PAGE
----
Find out more about how we index and archive content, what's our access to data policy as well as useful resources on connecting through our API, the article metrics that we use and more:
Indexing, archiving and access to data
Table of contents
How do I request a BMC API key?
You can request a free API key from the Springer developer site.
Are there any examples of metadata responses from the BMC API?
Example metadata responses are given in the API documentation on the Springer developer site.
How do I use the API RESTful operations?
Further information on using our RESTful API is available on the Springer developer site.
What is the recommended usage of the BMC API?
Our content is licensed using a Creative Commons license (CC-By 4.0) and waiver (CC0 for data). Use of BMC content harvested via the API is covered by our License Agreement.
What are article metrics?
Article metrics provide information on the usage and dissemination of published articles. Examples include:
- Article accesses
- Bookmarking/rating/discussion via bibliographic tools/sites such as Papers
- Social media sharing, such as Facebook, Twitter
Article metrics are provided for all articles published by BMC, to help readers assess the importance and impact of these articles.
What article metrics does BMC provide?
The following metrics are currently available:
- Access counts – the number of times an article has been accessed on BMC and SpringerLink.
- Citation counts – our citations database is updated in real time. New citations are added as soon as they become available in the CrossRef database. More information
- Altmetric.com – Altmetric.com tracks the discussion and dissemination of articles following their publication. It aggregates the mentions on Twitter and social media sites, and coverage in online reference managers, mainstream news sources and blogs, to present an overview of the interest a published article is receiving online. More information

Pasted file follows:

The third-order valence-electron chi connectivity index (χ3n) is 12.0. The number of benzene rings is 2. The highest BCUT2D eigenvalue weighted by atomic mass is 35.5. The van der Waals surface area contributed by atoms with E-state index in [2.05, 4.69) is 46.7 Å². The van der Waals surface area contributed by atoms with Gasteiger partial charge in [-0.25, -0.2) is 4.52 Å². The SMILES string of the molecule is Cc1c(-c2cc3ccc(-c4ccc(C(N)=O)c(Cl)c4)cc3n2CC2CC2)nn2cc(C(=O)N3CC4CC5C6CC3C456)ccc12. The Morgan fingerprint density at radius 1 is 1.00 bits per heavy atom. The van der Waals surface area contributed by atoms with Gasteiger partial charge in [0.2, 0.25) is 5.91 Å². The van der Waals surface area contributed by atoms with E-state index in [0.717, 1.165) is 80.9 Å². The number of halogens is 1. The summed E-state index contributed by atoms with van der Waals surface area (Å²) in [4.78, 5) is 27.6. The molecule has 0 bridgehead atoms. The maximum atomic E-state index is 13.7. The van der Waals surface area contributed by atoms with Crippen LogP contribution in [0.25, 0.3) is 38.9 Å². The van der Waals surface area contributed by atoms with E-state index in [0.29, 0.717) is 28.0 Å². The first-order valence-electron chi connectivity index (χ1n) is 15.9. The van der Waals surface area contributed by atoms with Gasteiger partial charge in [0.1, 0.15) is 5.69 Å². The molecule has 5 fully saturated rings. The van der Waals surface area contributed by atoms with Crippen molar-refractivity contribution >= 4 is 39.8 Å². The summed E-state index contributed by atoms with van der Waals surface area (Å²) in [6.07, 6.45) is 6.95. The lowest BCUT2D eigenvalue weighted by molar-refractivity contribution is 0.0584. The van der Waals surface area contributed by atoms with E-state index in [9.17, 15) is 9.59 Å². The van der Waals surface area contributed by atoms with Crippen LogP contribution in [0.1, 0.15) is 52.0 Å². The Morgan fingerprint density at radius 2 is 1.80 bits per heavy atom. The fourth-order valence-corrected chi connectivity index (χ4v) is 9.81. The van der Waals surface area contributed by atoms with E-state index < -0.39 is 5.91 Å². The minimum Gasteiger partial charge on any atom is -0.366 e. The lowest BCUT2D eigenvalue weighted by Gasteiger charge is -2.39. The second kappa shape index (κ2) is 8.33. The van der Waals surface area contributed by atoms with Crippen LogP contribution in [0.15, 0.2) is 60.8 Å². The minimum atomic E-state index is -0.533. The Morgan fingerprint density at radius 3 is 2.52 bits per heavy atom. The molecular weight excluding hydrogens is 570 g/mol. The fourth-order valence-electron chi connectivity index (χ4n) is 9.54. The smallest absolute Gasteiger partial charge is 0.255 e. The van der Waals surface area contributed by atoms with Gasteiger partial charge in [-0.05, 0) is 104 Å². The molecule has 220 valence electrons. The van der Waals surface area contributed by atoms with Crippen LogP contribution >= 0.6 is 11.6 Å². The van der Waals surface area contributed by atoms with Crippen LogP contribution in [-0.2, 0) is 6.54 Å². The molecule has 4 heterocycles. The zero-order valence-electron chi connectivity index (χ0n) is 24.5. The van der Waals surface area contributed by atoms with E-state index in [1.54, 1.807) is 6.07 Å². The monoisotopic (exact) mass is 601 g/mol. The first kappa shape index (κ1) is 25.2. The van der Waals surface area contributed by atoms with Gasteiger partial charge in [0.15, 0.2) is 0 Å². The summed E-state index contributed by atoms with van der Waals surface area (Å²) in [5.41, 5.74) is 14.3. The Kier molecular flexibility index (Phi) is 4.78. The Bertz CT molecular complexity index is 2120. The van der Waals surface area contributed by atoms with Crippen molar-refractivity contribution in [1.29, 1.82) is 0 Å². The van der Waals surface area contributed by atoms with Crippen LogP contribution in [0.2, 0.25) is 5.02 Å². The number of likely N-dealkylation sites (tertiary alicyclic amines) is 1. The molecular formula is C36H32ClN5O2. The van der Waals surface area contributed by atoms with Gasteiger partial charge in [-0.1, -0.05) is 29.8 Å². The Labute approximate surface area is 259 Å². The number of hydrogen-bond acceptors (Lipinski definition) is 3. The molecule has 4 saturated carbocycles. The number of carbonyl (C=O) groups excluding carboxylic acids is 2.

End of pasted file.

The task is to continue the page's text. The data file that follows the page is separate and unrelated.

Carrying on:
How does BMC ensure article metrics are reliable?
We monitor and filter article access data to remove 'suspicious' accesses that may distort access statistics.
BMC publications are deposited in and available from multiple digital archives around the world. To guarantee long-term digital preservation, content published in BMC’s journals – as is the case for Springer Nature-published journals generally – is deposited in the CLOCKSS and Portico archives. The “About” page of individual journals provides detailed information on the Abstracting & Indexing services covering these titles.
MathJax uses the MathML or TeX stored within the XML of the article and uses modern CSS and web fonts instead of images so that equations scale with the surrounding text at all zoom levels. If MathML or TeX is available, MathJax will be used to render the math by default.
Scaling the page when equations are delivered as graphics causes pixelation and the image becomes difficult to read. This image shows the normal and zoomed view of an equation displayed as a graphic.
Scaling with MathJax enabled, however, allows for all math to scale at the same zoom rate as the text. The image below shows a MathJax rendered equation at standard and zoomed view (please note, this is actually a screenshot, and is therefore an image).
The reader has the option to turn MathJax off or on using the toggle switch.
Other benefits of using MathJax include:
Copy and paste - lets readers copy equations from articles into Word and LaTeX documents, science blogs, research wikis, calculation software such as Maple, Mathematica and more.
Accessibility - compatible with screenreaders used by people with vision disabilities, and the Zoom feature allows all readers to see small details such as scripts, primes and hats. MathJax is supported in most modern browsers, including Chrome, Firefox and Safari.
If you would prefer to view our site without using MathJax, you can disable it by:
1 - unticking the MathJax box and the page will refresh to show graphics instead of the MathML
2 - right clicking an equation to manually select HTML-CSS as the renderer